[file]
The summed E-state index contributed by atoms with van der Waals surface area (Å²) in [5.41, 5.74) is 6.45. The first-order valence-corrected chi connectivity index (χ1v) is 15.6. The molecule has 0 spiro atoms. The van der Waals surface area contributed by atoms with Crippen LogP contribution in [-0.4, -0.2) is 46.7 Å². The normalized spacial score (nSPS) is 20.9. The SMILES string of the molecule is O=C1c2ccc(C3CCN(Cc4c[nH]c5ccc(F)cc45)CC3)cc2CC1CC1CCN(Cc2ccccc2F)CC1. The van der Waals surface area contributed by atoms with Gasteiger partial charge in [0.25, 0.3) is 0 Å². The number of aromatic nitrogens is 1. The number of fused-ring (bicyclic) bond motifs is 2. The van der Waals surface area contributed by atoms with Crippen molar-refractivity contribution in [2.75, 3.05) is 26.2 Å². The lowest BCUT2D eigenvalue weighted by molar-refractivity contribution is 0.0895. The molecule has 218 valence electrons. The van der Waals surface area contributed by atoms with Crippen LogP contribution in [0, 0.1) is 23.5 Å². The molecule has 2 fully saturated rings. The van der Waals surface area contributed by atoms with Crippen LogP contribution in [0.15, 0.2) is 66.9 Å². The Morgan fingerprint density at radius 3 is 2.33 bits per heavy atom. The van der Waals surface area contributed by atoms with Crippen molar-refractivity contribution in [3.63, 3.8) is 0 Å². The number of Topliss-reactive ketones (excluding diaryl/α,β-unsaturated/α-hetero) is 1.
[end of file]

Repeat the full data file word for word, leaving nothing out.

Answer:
The summed E-state index contributed by atoms with van der Waals surface area (Å²) in [5.41, 5.74) is 6.45. The first-order valence-corrected chi connectivity index (χ1v) is 15.6. The molecule has 0 spiro atoms. The van der Waals surface area contributed by atoms with Crippen LogP contribution in [-0.4, -0.2) is 46.7 Å². The normalized spacial score (nSPS) is 20.9. The SMILES string of the molecule is O=C1c2ccc(C3CCN(Cc4c[nH]c5ccc(F)cc45)CC3)cc2CC1CC1CCN(Cc2ccccc2F)CC1. The van der Waals surface area contributed by atoms with Gasteiger partial charge in [0.25, 0.3) is 0 Å². The number of aromatic nitrogens is 1. The number of fused-ring (bicyclic) bond motifs is 2. The van der Waals surface area contributed by atoms with Crippen molar-refractivity contribution in [2.75, 3.05) is 26.2 Å². The lowest BCUT2D eigenvalue weighted by molar-refractivity contribution is 0.0895. The molecule has 218 valence electrons. The van der Waals surface area contributed by atoms with Crippen LogP contribution in [0, 0.1) is 23.5 Å². The molecule has 2 fully saturated rings. The van der Waals surface area contributed by atoms with Crippen LogP contribution in [0.15, 0.2) is 66.9 Å². The Morgan fingerprint density at radius 3 is 2.33 bits per heavy atom. The van der Waals surface area contributed by atoms with Crippen molar-refractivity contribution in [3.63, 3.8) is 0 Å². The number of Topliss-reactive ketones (excluding diaryl/α,β-unsaturated/α-hetero) is 1.